Ann Arbor Area Business Monthly
Small Business and the Internet

AI, Aaiieeee!

February 2018

By Mike Gould

Asimov, he had some bots, AI AI 0…
      Days of Future Pest, The Droidz, 2035

Ah, AI: Artificial Intelligence. Will this be humanity’s faithful servant, à la Star Trek, or our downfall, à la Terminator? “Answer unclear, ask tomorrow”, as the magic 8-ball would say. But right now is the best time to start asking this question, as cyber labs everywhere are getting better and better at this.

But true AI remains elusive; you can lead a computer to intelligence, but you can’t make it truly think. Yet. But things are getting close enough to science fiction that people are beginning to fear for their jobs and fret generally about things to come.

TLDR (Too long, didn’t read – nerd speak for long story short): yeah, big changes are coming but not right away. Now would be a good time to go back to school and learn some computer coding, hydraulics, and maybe some skilled trades chops if you want to remain employable. And social services and nursing; we’ll always need human nurses…

Future Imagined
I have been aware of this issue all my life. A reader of science fiction since I was six, I have a library of around 3K books, mostly concerned with various aspects of the future. Science fiction deals with how mankind deals with technological change, which includes utopias, dystopias, and all of the –pias in between.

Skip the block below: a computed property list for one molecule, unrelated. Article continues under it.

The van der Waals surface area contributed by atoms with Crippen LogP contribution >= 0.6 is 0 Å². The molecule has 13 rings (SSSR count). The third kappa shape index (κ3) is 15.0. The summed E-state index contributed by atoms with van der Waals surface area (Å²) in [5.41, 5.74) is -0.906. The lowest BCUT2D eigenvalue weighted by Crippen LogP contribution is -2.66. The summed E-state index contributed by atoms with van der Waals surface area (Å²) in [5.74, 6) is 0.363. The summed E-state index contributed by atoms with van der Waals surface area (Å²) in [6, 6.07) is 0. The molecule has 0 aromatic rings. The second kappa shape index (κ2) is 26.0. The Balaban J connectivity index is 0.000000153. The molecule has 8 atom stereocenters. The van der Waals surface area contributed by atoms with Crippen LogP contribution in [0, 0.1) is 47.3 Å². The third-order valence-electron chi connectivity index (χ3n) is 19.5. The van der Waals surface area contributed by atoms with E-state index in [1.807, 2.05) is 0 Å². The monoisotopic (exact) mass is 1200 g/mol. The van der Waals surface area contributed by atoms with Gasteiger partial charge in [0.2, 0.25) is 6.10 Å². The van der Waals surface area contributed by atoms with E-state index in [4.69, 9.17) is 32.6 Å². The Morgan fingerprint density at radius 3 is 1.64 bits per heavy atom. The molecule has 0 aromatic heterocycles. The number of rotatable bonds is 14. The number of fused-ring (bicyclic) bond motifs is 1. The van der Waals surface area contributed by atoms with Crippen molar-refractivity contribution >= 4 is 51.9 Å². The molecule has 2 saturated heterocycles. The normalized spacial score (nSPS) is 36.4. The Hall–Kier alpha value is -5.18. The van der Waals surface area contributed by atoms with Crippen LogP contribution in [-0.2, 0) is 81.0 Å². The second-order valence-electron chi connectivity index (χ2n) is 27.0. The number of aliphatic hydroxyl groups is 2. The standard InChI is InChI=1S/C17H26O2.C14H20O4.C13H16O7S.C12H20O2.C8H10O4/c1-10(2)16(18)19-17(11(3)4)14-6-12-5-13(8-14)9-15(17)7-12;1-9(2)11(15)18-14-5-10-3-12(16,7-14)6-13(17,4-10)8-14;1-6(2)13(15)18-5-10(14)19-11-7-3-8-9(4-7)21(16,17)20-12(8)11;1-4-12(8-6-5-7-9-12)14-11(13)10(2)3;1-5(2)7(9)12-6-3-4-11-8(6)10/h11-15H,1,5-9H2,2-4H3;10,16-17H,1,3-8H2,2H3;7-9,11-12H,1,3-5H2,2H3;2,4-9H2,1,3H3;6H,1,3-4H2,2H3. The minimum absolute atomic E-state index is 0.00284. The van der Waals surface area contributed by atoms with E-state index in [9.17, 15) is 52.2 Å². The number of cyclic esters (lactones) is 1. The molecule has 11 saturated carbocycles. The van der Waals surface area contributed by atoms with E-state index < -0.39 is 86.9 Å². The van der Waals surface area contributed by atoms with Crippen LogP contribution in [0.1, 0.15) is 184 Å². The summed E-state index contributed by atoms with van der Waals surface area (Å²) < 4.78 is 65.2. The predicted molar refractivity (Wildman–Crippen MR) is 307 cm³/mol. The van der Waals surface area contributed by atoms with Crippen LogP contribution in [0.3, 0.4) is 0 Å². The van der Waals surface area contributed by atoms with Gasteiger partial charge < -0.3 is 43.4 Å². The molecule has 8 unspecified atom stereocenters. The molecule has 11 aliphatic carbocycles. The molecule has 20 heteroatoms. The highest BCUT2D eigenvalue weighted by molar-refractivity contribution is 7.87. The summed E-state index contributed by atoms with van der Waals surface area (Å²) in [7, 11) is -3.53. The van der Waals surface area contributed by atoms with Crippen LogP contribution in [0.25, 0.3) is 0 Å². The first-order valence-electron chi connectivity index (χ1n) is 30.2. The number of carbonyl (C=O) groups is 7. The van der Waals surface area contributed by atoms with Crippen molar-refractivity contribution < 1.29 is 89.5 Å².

Isaac Asimov wrote some of the defining stories and novels about AI back in the 50’s and 60’s – check out The Caves of Steel if you are interested. This novel posits a robot detective with a positronic brain that has most of the characteristics humanity has, augmented with advanced intelligence and empathy reading – sort of a cross between Mr. Spock and HAL 9000, with a little Sherlock Holmes thrown in.

Set 3000 years in the future, this seems plausible; happening in next few years, not so much. We are still in the infancy of this realm, but given the ever-increasing rate of technological change, now is a really good time to have some serious discussions about implications and situations.

We’ll start with no less an eminence than physicist Stephen Hawking, who is not a big fan of AI (URLs for all the following excerpts are below). He said:

I fear that AI may replace humans altogether. If people design computer viruses, someone will design AI that improves and replicates itself. This will be a new form of life that outperforms humans. This gets us right into Terminator territory. The satellite-based super AI Skynet achieves self awareness, creates killer robots, game over, man.

In an article reprinted by Scientific American, AI researcher Arend Hinze wrote about key concerns of his (paraphrasing is mine):

Fear of the unforeseen
This is the main issue raised time and again: we barely understand what intelligence is – what are the unforeseen consequences of sharing it with machines? Fear of misuse
Who sets up the initial constraints and specifications for AI? Fear of wrong social priorities